The European Central Bank is playing politics. Its governing council decided on Feb. 4 to remove a waiver allowing Greek banks to pledge domestic government-backed collateral in return for cash. Technically, the ECB remains within its mandate. In fact, it is pressuring a European Union government to tone down its rhetoric and come to an agreement with its euro zone partners. Yet even in this political role, the ECB’s decision looks reasonable.
The ECB had already signalled that Greek banks would no longer be able to use over 25 billion euros of government-guaranteed debt and state bonds to access cheap liquidity, if Athens didn’t remain within some form of bailout programme with its creditors beyond the end of February. The ECB had taken the same step in 2012 – the last time it looked like Greece might leave the euro zone. The bonds can still be used as collateral for so-called emergency liquidity assistance, under the Greek central bank.
European central bankers aren’t just acting out of monetary policy considerations. They could have held their fire for another couple of weeks. But the new Greek government’s actions and statements since its Jan. 25 election have raised worries in European capitals. Finance Minister Yanis Varoufakis has been heard claiming his country is insolvent. His meeting with ECB President Mario Draghi on Feb. 4 may have heightened concerns about Athens’ course of action.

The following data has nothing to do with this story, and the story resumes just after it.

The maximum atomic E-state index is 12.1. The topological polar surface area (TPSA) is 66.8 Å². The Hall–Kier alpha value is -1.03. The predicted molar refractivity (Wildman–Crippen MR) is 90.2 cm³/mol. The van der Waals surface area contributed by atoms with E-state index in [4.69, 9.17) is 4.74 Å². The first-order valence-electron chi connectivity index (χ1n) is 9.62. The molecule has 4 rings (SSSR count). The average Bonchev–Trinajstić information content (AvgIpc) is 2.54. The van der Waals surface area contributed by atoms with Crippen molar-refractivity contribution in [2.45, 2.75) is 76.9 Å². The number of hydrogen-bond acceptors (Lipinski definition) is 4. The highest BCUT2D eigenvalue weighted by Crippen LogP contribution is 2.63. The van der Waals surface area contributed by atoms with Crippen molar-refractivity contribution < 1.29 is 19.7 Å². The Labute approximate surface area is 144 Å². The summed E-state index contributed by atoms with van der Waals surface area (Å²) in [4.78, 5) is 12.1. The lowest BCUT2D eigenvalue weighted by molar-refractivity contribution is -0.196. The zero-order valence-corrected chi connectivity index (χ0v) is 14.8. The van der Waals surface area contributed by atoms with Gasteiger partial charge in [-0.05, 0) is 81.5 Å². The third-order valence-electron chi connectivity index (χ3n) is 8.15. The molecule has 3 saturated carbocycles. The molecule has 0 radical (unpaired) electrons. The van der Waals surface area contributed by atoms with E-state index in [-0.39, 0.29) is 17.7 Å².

In theory, a central bank should not be doing politicians’ work. But the ECB is the only central authority in the euro zone. And its meddling in this case pales in comparison to what it has done in the past – forcing detailed economic policies on the governments of Ireland, Spain or Portugal, for example.
What’s more, the ECB now directly supervises Greece’s four largest banks. It could pressure the sector on its solvency. All four lenders passed October stress tests, but non-performing loans are now spiralling and a chunk of their capital is in the form of tax-associated claims on their own struggling government. Playing hardball on solvency could thus be a way to prevent Greek banks from using even ELA. Right now, the ECB/Greece standoff can only be seen as the first step of a flexible response to Athens’ demands.